Something else I really liked was the whole dog theme. When he's off to see a 'man about a dog' and then quite a bit later 'a dog about a man'. And how in the end he manages to make: 'DOG BITES MAN' news after all, relating back to his little chat with Vimes. Gaspode is great too, is he in many other books? I could just imagine him disguised as a poodle :lol:
Didn't get the 'Deep bone' code name though?

All in all I thought it was an excellent book and I even look forward to re-reading it at some point, I just know I will lots more out of it when I have read more books set in Ankh Morpork, as at this moment the only other is Thud. Now I'm off to start reading the copy of The Colour of Magic that I picked up the other day. I think it will be interesting to jump from the 25th book to the first and see in what ways the writing has changed.
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Postby Tonyblack » Wed May 11, 2011 8:50 pm

:lol: Where to start!

Deep Bone, is almost certainly a reference to Deep Throat - not the movie starring Linda Lovelace, but the pseudonym given to the informant during the Watergate expose by the Washington Post. In some ways the events of The Truth have similarities to that investigation.

Gaspode first appears in Moving Pictures, but he plays a big part in Fifth Elephant.

Otto's other appearance (although it's not a big one) is in Monstrous Regiment. I can't remember any others, but if he's in them, then it's only in cameo roles. The Truth is his biggest role by far.

You are going to find The Colour of Magic very different indeed - but I'll say no more on that. :wink:
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Postby Siren » Wed May 11, 2011 9:10 pm

Ah brilliant, I was most confused. Was pretty sure it wasn't related to Linda Lovelace's er, adventures however :lol:

Good news on Fifth Elephant re Gaspode as well as that's lined up for after :D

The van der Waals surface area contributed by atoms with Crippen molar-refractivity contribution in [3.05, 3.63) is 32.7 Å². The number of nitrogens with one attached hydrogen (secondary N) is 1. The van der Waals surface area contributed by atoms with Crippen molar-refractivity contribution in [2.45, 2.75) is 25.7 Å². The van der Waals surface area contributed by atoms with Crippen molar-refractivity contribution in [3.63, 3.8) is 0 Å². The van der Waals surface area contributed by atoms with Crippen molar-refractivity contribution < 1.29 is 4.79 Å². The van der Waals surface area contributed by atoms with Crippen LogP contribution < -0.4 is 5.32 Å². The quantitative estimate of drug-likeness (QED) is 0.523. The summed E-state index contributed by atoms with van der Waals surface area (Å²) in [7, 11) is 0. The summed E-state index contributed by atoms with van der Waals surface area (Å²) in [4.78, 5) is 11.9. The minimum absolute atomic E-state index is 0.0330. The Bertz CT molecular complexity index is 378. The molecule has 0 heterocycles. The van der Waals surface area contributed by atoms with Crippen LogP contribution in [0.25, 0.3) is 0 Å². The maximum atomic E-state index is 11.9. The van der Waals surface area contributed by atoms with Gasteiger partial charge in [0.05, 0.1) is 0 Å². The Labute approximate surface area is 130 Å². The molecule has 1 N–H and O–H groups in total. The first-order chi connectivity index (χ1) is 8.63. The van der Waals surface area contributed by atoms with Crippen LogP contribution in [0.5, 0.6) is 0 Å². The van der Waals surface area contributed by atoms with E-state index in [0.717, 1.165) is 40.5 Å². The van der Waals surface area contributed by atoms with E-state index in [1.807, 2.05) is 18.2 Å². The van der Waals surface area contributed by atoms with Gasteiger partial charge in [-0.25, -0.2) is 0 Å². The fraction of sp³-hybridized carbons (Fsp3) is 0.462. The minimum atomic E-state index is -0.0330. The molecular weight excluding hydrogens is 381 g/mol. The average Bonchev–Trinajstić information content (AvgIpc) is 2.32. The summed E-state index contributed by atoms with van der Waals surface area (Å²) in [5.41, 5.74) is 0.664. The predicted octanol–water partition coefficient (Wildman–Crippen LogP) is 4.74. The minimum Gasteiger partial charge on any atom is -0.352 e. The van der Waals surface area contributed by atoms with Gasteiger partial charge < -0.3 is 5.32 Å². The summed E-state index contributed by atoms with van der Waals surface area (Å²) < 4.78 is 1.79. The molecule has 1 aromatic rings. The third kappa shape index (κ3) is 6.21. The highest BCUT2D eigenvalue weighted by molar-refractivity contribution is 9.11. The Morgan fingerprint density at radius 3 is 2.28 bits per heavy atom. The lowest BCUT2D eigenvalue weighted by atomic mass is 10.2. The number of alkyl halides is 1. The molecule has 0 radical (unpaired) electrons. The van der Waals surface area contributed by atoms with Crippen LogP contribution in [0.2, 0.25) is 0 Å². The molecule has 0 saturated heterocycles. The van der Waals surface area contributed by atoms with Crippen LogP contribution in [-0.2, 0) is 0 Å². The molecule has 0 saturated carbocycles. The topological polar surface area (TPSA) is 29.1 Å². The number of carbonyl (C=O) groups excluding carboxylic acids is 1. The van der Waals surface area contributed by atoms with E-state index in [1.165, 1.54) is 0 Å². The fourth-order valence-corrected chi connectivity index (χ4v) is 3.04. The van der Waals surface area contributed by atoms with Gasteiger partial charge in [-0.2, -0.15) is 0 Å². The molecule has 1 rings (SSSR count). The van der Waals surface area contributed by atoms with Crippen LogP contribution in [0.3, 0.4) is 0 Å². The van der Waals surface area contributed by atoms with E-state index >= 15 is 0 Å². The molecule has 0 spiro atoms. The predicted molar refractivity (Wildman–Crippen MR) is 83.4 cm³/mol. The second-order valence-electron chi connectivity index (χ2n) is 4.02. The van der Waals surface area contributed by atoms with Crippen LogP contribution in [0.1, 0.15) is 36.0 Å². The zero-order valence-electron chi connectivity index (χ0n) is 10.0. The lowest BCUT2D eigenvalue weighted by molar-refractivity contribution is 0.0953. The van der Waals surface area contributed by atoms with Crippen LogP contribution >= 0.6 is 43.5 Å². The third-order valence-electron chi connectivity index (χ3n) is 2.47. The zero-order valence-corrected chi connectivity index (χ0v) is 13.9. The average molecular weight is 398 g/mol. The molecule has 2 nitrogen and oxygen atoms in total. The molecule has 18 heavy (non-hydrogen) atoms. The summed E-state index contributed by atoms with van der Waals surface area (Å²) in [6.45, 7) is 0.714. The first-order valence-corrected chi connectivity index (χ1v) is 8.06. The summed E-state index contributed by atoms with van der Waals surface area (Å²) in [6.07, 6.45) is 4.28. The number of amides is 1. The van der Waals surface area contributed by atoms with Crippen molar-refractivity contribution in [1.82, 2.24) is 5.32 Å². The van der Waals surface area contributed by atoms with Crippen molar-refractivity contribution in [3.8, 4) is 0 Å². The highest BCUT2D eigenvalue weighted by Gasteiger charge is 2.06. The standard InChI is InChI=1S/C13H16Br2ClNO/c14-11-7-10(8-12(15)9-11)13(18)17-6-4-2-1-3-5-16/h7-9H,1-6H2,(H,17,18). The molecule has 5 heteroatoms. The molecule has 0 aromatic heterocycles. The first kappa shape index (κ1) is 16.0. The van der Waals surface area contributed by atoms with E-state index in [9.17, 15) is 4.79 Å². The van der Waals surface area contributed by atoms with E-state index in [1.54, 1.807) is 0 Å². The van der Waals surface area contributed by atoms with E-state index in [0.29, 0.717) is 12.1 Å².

By the way, (although the eventualities of the story are rather unforunate) when I saw the headline"'Invisible King' in attack on 'Silver Wizard'" I thought I was looking at a page from the Inquirer for the splittest second! Amazing how the Discworld makes you start looking at our own world a little differently...
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Postby raisindot » Thu May 12, 2011 1:51 am

Tonyblack wrote:
Gaspode first appears in Moving Pictures, but he plays a big part in Fifth Elephant.


He also has a fairly big part in Men at Arms as well. Isn't that his first appearance after his 'premature' demise in Moving Pictures?
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Postby raisindot » Thu May 12, 2011 1:58 am

More on Tulip, one of Pterry's greatest creations.

There's just so much about him that works. The fact that his taste goes from the sublime (his appreciation and knowledge of classic arti) to kitsch (the "barbecue apron" he steals from the thief).

And all of the "____ings." What's amazing is that after awhile you consciously stop trying to fill in the missing vulgarity and start announcing it literally. Stephen Briggs' gets it perfect on the audiobook version. In fact, The Truth is one of his better reads. He nails Pin and Tulip perfectly, his Otto is spot on, and his voicing of Deworde Senior can't be topped. His only weakness is William, who sounds a little too bland, and his Harry King makes the King of the Golden Rivers sound too much like a paper-pusher. He finally creates the definitive King voicing in Making Money.